A few battleground races in Texas are still not fully settled as the current runner-up holds off on conceding, waiting to see more votes get counted.
Here are contests where the candidate with the fewer votes has not admitted defeat as of Monday morning:
- State House District 112: Democratic challenger Brandy Chambers is losing to Rep. Angie Chen Button, R-Richardson, by 223 votes out of 68,911 (0.32%)
- State House District 135: Republican challenger Justin Ray is down against Rep. Jon Rosenthal, D-Houston, by 317 votes out of 74,504 (0.43%)
- State House District 47: Republican challenger Justin Berry is behind Rep. Vikki Goodwin, D-Austin, by 1,324 out of 134,408 (0.99%)
- 24th Congressional District: Democrat Candace Valenzuela trails Republican Beth Van Duyne by 4,489 votes out of 340,933 (1.32%)
Rosenthal, Goodwin and Van Duyne have all declared victory, while the current No. 2 finishers across the four races have declined to concede.
"Votes are still being counted," Chambers wrote Friday on Facebook. "Team Brandy wants every vote counted. We will not make any decisions until every single vote is counted."
In Texas, Monday is the last day for counties to receive overseas and military mail-in ballots. Tuesday is the last day for counties to review provisional ballots so they can be sent to ballot boards for counting. Nov. 16 is the last day for ballot boards to count late-arriving mail-in and provisional ballots, and the next day is the canvass deadline.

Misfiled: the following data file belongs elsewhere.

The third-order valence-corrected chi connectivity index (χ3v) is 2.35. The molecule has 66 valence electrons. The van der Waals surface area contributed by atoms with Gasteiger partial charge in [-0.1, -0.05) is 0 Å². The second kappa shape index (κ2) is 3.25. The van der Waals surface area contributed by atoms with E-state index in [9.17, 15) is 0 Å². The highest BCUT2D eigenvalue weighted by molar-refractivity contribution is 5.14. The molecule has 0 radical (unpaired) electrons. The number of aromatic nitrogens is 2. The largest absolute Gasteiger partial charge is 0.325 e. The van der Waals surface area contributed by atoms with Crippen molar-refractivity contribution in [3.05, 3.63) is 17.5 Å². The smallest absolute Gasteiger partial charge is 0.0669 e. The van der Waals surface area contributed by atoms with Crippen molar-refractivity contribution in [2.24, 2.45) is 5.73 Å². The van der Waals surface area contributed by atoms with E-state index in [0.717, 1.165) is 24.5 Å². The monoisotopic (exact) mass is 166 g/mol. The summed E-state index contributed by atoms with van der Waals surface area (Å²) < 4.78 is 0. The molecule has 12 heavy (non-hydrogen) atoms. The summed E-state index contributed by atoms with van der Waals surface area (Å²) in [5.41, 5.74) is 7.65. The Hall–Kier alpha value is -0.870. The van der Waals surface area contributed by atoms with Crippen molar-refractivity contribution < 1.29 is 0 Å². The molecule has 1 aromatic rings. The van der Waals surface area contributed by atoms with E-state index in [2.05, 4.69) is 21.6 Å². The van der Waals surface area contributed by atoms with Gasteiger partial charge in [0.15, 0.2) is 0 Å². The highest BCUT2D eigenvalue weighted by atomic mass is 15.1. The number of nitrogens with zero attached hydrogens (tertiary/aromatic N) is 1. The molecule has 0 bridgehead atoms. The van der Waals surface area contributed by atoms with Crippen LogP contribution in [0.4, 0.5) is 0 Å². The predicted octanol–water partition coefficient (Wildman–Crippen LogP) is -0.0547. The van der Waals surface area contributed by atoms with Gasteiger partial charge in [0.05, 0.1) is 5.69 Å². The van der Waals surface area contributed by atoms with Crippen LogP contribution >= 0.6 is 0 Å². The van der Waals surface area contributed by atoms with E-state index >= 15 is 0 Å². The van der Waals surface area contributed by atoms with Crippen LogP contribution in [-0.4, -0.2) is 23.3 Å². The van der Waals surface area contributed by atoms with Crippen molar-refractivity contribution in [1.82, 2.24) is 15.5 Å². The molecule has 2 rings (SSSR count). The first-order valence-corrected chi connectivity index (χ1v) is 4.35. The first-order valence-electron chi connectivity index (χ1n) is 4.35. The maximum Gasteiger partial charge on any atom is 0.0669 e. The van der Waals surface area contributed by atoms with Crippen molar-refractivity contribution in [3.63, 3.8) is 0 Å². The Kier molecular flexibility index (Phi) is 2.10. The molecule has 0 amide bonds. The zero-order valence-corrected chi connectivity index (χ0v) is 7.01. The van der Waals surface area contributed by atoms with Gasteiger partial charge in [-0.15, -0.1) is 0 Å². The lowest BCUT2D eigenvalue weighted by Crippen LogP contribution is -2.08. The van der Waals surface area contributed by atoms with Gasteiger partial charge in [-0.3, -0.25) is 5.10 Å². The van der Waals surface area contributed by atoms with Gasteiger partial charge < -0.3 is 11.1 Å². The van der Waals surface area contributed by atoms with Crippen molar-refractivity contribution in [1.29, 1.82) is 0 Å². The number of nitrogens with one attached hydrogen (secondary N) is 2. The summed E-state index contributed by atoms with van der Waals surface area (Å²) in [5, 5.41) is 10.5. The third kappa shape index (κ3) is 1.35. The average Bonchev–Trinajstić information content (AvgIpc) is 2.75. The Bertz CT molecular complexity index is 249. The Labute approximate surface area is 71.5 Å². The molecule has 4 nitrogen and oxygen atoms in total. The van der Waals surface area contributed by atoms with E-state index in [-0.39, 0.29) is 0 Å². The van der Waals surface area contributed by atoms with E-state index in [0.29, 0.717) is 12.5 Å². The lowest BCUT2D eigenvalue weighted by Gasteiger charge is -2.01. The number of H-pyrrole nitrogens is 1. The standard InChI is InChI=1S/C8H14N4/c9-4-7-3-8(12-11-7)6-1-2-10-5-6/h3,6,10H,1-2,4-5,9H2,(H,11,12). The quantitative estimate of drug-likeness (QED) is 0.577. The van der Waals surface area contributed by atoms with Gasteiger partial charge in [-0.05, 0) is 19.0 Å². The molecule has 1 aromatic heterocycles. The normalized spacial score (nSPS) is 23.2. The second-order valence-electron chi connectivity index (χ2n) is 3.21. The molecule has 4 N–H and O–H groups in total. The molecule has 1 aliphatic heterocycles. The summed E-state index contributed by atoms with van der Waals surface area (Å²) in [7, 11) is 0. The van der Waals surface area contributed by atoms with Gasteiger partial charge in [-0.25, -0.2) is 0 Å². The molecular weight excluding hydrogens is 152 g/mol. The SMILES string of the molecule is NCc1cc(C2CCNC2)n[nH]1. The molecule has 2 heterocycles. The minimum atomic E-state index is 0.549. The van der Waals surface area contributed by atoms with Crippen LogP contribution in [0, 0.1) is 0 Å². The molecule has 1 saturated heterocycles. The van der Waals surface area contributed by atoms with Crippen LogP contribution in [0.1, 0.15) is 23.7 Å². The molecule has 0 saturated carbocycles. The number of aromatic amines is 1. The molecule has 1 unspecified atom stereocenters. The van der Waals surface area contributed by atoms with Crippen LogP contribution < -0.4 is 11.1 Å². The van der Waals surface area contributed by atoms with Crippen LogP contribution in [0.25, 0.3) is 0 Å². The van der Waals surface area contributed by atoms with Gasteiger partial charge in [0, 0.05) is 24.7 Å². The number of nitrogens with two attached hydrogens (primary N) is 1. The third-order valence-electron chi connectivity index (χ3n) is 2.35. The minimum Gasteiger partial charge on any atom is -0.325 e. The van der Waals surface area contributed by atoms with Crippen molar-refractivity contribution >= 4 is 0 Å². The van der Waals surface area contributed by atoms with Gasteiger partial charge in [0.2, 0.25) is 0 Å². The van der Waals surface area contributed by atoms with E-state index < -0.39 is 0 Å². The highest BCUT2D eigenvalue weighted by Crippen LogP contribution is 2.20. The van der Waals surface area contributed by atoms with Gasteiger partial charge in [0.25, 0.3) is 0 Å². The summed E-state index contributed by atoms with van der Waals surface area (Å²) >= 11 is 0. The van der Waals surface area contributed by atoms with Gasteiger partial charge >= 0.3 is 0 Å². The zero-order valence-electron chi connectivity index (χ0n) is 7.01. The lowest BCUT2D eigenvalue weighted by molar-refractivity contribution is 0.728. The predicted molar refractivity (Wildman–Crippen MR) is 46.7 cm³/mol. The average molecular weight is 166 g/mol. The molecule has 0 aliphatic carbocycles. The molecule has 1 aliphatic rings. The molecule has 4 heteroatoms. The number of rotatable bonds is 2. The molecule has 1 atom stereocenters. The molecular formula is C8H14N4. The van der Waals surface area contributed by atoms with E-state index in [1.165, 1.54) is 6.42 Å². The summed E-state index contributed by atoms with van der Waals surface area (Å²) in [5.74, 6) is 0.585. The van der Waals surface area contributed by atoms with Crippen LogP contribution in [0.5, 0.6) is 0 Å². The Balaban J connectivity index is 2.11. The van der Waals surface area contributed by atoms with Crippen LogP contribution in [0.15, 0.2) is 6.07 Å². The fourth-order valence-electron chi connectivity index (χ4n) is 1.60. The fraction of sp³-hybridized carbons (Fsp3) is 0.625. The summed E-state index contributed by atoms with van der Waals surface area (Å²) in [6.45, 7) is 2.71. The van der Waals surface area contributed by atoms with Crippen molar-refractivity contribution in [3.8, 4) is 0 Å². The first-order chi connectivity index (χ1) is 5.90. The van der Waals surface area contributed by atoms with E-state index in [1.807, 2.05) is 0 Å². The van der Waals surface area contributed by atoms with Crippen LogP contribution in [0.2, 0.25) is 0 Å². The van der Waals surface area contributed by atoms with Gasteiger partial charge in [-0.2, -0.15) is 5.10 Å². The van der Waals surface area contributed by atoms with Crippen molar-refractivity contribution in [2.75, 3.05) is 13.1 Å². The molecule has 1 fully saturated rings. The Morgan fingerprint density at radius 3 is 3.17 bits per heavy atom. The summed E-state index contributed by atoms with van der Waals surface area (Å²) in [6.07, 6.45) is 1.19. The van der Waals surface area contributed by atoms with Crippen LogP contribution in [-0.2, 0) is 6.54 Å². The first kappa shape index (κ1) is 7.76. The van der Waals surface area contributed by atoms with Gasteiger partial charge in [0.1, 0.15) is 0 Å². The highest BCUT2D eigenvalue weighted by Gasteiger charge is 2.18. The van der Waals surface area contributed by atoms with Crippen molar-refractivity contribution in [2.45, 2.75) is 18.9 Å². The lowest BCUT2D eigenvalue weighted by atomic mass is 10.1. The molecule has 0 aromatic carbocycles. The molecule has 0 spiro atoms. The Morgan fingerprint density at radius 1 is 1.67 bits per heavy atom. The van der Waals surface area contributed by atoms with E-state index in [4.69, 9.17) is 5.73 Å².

A runner-up candidate is eligible to request a recount if the difference between the number of votes they received and the number of votes the No. 1 finisher received is less than 10% of the latter. (For instance, if the leading candidate gets 2,000 votes and second place gets 1,850 votes, the margin of 150 is less than 200, which is 10% of 2,000, so the second-place candidate can call for a recount.)
The deadline to request a recount is 5 p.m. the second day after the canvass. If the second day is on a weekend, the deadline rolls over to Monday.
All four races where there has not been a concession yet were hotly contested by both sides. Valenzuela and Van Duyne were competing to replace retiring U.S. Rep. Kenny Marchant, R-Coppell, in what national Democrats saw as one of their best pickup opportunities in Texas. They aimed to flip 10 GOP-held seats here and have not notched any gains.
The three state House elections all factored in to the fight for the majority, which is remaining in Republican hands. Democrats were nine seats away from the majority before Tuesday, and they fell far short of it, picking up one seat and losing another.
In at least the 24th Congressional District, the No. 1 finisher, Van Duyne, has called on the current runner-up to accept defeat. Neither Decision Desk HQ, which is powering The Texas Tribune's results, nor the Associated Press have called the race for Van Duyne.
“Once again, I will repeat, Beth Van Duyne will be the Congresswoman for Texas’ 24th District,” Van Duyne’s campaign manager, Donald Rickard, said in a statement Thursday. “Candace Valenzuela has no path whatsoever.”